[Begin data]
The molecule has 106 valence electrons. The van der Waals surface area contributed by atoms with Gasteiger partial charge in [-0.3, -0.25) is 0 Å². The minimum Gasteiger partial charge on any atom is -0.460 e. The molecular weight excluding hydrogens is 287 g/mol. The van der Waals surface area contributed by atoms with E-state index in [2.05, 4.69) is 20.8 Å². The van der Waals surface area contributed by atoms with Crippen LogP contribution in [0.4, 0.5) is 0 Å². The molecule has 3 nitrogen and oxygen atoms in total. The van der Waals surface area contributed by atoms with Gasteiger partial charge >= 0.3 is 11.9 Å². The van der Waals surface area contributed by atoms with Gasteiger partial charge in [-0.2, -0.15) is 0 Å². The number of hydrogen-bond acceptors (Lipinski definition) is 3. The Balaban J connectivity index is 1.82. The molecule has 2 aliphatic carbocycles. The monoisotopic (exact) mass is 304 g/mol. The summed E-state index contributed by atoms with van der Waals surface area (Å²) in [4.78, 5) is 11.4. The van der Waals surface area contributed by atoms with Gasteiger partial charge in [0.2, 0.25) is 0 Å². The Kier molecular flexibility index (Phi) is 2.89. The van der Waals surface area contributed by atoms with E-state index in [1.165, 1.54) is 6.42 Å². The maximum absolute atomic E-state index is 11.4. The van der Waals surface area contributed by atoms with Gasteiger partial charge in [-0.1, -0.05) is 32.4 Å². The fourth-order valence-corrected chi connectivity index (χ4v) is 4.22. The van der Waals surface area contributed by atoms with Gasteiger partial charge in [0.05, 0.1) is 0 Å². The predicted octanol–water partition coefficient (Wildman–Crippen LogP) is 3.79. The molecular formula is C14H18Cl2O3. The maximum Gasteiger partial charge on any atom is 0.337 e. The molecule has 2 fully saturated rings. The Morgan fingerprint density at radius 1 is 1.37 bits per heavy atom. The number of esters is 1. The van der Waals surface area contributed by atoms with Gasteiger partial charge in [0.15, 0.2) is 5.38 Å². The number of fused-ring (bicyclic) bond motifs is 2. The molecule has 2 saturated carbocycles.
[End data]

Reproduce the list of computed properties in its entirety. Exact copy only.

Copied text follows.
The molecule has 106 valence electrons. The van der Waals surface area contributed by atoms with Gasteiger partial charge in [-0.3, -0.25) is 0 Å². The minimum Gasteiger partial charge on any atom is -0.460 e. The molecular weight excluding hydrogens is 287 g/mol. The van der Waals surface area contributed by atoms with E-state index in [2.05, 4.69) is 20.8 Å². The van der Waals surface area contributed by atoms with Crippen LogP contribution in [0.4, 0.5) is 0 Å². The molecule has 3 nitrogen and oxygen atoms in total. The van der Waals surface area contributed by atoms with Gasteiger partial charge >= 0.3 is 11.9 Å². The van der Waals surface area contributed by atoms with Gasteiger partial charge in [-0.2, -0.15) is 0 Å². The number of hydrogen-bond acceptors (Lipinski definition) is 3. The Balaban J connectivity index is 1.82. The molecule has 2 aliphatic carbocycles. The monoisotopic (exact) mass is 304 g/mol. The summed E-state index contributed by atoms with van der Waals surface area (Å²) in [4.78, 5) is 11.4. The van der Waals surface area contributed by atoms with Gasteiger partial charge in [0.2, 0.25) is 0 Å². The Kier molecular flexibility index (Phi) is 2.89. The van der Waals surface area contributed by atoms with E-state index in [1.165, 1.54) is 6.42 Å². The maximum absolute atomic E-state index is 11.4. The van der Waals surface area contributed by atoms with Gasteiger partial charge in [-0.1, -0.05) is 32.4 Å². The fourth-order valence-corrected chi connectivity index (χ4v) is 4.22. The van der Waals surface area contributed by atoms with Gasteiger partial charge in [0.05, 0.1) is 0 Å². The predicted octanol–water partition coefficient (Wildman–Crippen LogP) is 3.79. The molecular formula is C14H18Cl2O3. The maximum Gasteiger partial charge on any atom is 0.337 e. The molecule has 2 fully saturated rings. The Morgan fingerprint density at radius 1 is 1.37 bits per heavy atom. The number of esters is 1. The van der Waals surface area contributed by atoms with Gasteiger partial charge in [0.15, 0.2) is 5.38 Å². The number of fused-ring (bicyclic) bond motifs is 2. The molecule has 2 saturated carbocycles.